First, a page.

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Brain maturation in adolescence: Concurrent changes in neuroanatomy and neurophysiology

Authors

  • Thomas J. Whitford,

    Corresponding author
    1. Brain Dynamics Centre, Westmead Millennium Institute and University of Sydney, Westmead Hospital, New South Wales, Australia
    2. School of Psychology, University of Sydney, New South Wales, Australia
    • Brain Dynamics Centre, Acacia House, Westmead Hospital, Westmead, NSW, 2145, Australia
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  • Christopher J. Rennie,

    1. Brain Dynamics Centre, Westmead Millennium Institute and University of Sydney, Westmead Hospital, New South Wales, Australia
    2. Department of Medical Physics, Westmead Hospital, New South Wales, Australia
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  • Stuart M. Grieve,

    1. Brain Resource International Database, Sydney, New South Wales, Australia
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  • C. Richard Clark,

    1. Cognitive Neuroscience Laboratory and School of Psychology, Flinders University, Adelaide, South Australia, Australia
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  • Evian Gordon,

    1. Brain Dynamics Centre, Westmead Millennium Institute and University of Sydney, Westmead Hospital, New South Wales, Australia
    2. Brain Resource International Database, Sydney, New South Wales, Australia
    3. Department of Psychological Medicine, University of Sydney, New South Wales, Australia
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  • Leanne M. Williams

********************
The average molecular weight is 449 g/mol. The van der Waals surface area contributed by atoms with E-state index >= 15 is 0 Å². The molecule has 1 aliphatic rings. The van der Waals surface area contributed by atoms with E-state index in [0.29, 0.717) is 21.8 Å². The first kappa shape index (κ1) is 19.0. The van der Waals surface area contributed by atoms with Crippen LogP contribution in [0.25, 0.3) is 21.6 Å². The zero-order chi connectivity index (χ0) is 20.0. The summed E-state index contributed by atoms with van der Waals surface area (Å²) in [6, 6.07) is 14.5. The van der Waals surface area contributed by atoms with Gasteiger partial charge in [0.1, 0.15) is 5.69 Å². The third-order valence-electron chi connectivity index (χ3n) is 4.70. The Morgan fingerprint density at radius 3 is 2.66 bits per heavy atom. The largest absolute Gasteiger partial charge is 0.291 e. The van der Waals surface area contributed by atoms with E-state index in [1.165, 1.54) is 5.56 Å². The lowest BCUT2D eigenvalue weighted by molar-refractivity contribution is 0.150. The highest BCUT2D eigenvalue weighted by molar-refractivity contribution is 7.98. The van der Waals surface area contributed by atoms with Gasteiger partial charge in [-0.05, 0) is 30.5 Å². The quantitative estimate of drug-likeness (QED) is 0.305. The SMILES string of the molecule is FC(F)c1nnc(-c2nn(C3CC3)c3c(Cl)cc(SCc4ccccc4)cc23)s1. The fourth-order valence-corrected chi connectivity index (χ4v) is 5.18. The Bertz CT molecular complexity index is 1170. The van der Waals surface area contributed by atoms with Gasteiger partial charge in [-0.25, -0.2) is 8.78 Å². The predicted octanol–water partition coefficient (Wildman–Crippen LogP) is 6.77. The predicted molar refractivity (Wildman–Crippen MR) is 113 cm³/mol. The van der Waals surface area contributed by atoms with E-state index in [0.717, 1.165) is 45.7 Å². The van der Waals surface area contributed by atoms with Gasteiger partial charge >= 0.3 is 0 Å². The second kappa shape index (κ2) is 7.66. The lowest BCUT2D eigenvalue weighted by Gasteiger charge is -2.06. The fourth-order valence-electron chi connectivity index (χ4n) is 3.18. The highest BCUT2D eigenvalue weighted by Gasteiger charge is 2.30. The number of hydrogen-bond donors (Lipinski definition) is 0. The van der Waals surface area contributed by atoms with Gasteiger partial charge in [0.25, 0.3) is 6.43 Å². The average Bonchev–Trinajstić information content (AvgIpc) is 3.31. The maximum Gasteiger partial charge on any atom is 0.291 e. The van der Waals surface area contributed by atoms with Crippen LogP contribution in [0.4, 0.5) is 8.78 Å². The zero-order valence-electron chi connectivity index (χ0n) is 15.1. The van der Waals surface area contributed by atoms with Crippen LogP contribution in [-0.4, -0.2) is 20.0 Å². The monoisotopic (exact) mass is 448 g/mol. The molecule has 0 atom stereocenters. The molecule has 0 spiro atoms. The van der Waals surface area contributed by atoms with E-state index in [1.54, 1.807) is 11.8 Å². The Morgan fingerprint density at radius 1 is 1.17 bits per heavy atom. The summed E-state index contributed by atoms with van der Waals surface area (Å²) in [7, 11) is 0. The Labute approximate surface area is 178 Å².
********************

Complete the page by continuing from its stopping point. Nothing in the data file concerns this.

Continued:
1. Brain Dynamics Centre, Westmead Millennium Institute and University of Sydney, Westmead Hospital, New South Wales, Australia
    2. Department of Psychological Medicine, University of Sydney, New South Wales, Australia
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Abstract

Adolescence to early adulthood is a period of dramatic transformation in the healthy human brain. However, the relationship between the concurrent structural and functional changes remains unclear. We investigated the impact of age on both neuroanatomy and neurophysiology in the same healthy subjects (n = 138) aged 10 to 30 years using magnetic resonance imaging (MRI) and resting electroencephalography (EEG) recordings. MRI data were segmented into gray and white matter images and parcellated into large-scale regions of interest. Absolute EEG power was quantified for each lobe for the slow-wave, alpha and beta frequency bands. Gray matter volume was found to decrease across the age bracket in the frontal and parietal cortices, with the greatest change occurring in adolescence. EEG activity, particularly in the slow-wave band, showed a similar curvilinear decline to gray matter volume in corresponding cortical regions. An inverse pattern of curvilinearly increasing white matter volume was observed in the parietal lobe. We suggest that the reduction in gray matter primarily reflects a reduction of neuropil, and that the corresponding elimination of active synapses is responsible for the observed reduction in EEG power. Hum Brain Mapp, 2007. © 2006 Wiley-Liss, Inc.

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